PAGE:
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Global Impact of the Coronavirus Crisis

Energy Policy Journal

May 2020

Global Impact of the Coronavirus Crisis

Serhat S. Çubukçuoğlu

serhat.cubukcuoglu@alumni.tufts.edu

If one were to take a random guess last year on what on earth would likely shake-up the global economy, few could possibly point to a viral pandemic. In winter 2020, a pathogen known as the Coronavirus version 2019, or Covid-19 for short, transformed global geopolitical landscape within a matter of weeks. Pundits of an impending armed conflict, or a sort of World War III scenario, are perplexed to see what a micron-size organism could do that would render megatons of nuclear warheads redundant. In a single sweep, the infection took a high toll on human life across all sectors and geographies, from Wuhan, China to New York, US, and from airlines to manufacturing. As the world trade came to halt, supply chains broke, and negative public sentiment rose, the so-called pre-eminent centers of influence, supranational bodies, international organizations quickly turned out to be anything but. Rather than bringing countries together around a common cause, as would be expected in a Hollywood-movie about the proverbial alien invasion, the health crisis drove wedges between them further apart.[1] Yet, apocalyptic presuppositions have turned out to be little more than a fantasy. Humanity has survived this pandemic, as it did the Spanish Flu of 1920s, or the much deadlier Black Plague of Middle Ages – so, no: Thankfully, the end of human life has not yet come.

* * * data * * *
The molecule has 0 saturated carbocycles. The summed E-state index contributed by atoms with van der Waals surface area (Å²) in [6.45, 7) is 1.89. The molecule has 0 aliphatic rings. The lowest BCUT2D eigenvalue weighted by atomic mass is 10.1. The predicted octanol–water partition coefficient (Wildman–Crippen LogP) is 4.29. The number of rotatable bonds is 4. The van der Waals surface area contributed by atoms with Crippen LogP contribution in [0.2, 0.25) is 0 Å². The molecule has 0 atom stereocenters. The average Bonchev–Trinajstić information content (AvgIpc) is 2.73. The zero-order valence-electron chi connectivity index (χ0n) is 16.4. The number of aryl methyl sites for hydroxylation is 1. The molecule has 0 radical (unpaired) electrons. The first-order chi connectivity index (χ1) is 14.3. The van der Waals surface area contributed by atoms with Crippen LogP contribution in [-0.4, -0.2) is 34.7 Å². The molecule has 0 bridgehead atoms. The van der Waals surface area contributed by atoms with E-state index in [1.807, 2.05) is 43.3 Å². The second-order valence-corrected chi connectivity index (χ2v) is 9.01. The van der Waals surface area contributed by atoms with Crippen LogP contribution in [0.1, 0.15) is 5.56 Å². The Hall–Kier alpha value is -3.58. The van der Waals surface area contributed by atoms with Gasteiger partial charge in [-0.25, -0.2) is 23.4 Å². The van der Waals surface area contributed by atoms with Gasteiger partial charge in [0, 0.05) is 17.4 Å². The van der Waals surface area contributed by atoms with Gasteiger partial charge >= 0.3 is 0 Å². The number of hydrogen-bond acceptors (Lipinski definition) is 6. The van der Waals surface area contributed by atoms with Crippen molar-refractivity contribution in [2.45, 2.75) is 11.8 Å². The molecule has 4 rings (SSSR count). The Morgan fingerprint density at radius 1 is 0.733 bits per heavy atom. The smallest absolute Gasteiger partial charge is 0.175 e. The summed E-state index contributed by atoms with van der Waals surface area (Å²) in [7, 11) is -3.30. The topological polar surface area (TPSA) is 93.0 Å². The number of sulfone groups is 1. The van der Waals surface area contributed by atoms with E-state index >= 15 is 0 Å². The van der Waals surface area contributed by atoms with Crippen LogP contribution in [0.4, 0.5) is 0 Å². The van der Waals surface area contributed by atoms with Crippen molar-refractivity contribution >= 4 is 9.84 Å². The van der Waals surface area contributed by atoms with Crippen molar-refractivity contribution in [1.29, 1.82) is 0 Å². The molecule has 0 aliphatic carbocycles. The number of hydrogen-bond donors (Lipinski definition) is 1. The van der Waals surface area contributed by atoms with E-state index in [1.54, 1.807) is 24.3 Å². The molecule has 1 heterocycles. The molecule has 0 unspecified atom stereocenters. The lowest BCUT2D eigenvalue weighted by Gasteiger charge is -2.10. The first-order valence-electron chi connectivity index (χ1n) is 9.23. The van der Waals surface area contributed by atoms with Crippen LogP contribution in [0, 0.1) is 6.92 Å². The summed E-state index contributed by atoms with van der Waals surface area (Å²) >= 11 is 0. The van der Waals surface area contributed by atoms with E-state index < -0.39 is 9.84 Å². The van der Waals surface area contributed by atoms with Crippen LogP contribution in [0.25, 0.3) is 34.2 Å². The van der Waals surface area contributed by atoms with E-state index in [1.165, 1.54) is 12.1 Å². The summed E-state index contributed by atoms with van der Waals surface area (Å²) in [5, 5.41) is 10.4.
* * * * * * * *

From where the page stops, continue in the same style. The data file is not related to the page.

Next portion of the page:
As the worst seems to be behind, the acute question on everyone’s mind then around thought-circles these days is “what is the impact of Covid-19 on the global order?”. “Is the world at an inflexion point of no return, and if so, what should we expect to see next?”. “Is the end of globalization in sight?”. “Is this ‘beginning of the end’ for Western-led capitalist system?”. There is probably no single answer to these, much less a prescriptive list of to-dos and certainly not a one-size-fits-all statement to capture the essence of it at least. With the benefit of hindsight, it’s all too easy to jump to precipitated conclusions on when and how exactly the crisis will end, or whether there will even be such an “end-state” for that matter. The situation presents a complex, multilayered reality that will take years to decode, navigate, and absorb.